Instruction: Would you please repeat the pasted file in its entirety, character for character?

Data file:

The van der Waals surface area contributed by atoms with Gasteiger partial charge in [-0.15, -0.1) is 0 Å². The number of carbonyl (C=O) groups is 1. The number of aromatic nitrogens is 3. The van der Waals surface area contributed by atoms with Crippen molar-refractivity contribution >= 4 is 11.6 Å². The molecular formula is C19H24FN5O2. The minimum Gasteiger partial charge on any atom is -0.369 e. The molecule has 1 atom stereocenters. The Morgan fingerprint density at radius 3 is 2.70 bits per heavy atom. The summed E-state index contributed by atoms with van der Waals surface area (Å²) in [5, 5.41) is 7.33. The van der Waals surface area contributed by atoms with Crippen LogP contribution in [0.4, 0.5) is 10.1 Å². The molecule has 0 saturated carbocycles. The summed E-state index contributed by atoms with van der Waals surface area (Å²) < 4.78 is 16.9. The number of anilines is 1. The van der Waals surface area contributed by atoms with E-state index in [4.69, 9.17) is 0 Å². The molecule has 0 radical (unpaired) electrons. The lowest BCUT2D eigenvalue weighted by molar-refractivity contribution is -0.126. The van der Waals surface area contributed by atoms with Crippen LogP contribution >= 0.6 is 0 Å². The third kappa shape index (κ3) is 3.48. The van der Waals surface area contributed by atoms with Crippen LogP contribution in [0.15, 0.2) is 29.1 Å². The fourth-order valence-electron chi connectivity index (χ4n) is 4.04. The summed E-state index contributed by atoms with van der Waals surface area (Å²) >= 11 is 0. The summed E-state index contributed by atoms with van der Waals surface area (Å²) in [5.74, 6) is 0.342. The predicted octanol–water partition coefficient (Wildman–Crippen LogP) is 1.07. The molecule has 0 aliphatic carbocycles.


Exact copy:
The van der Waals surface area contributed by atoms with Gasteiger partial charge in [-0.15, -0.1) is 0 Å². The number of carbonyl (C=O) groups is 1. The number of aromatic nitrogens is 3. The van der Waals surface area contributed by atoms with Crippen molar-refractivity contribution >= 4 is 11.6 Å². The molecular formula is C19H24FN5O2. The minimum Gasteiger partial charge on any atom is -0.369 e. The molecule has 1 atom stereocenters. The Morgan fingerprint density at radius 3 is 2.70 bits per heavy atom. The summed E-state index contributed by atoms with van der Waals surface area (Å²) in [5, 5.41) is 7.33. The van der Waals surface area contributed by atoms with Crippen LogP contribution in [0.4, 0.5) is 10.1 Å². The molecule has 0 saturated carbocycles. The summed E-state index contributed by atoms with van der Waals surface area (Å²) < 4.78 is 16.9. The number of anilines is 1. The van der Waals surface area contributed by atoms with E-state index in [4.69, 9.17) is 0 Å². The molecule has 0 radical (unpaired) electrons. The lowest BCUT2D eigenvalue weighted by molar-refractivity contribution is -0.126. The van der Waals surface area contributed by atoms with Crippen LogP contribution >= 0.6 is 0 Å². The third kappa shape index (κ3) is 3.48. The van der Waals surface area contributed by atoms with Crippen LogP contribution in [0.15, 0.2) is 29.1 Å². The fourth-order valence-electron chi connectivity index (χ4n) is 4.04. The summed E-state index contributed by atoms with van der Waals surface area (Å²) >= 11 is 0. The summed E-state index contributed by atoms with van der Waals surface area (Å²) in [5.74, 6) is 0.342. The predicted octanol–water partition coefficient (Wildman–Crippen LogP) is 1.07. The molecule has 0 aliphatic carbocycles.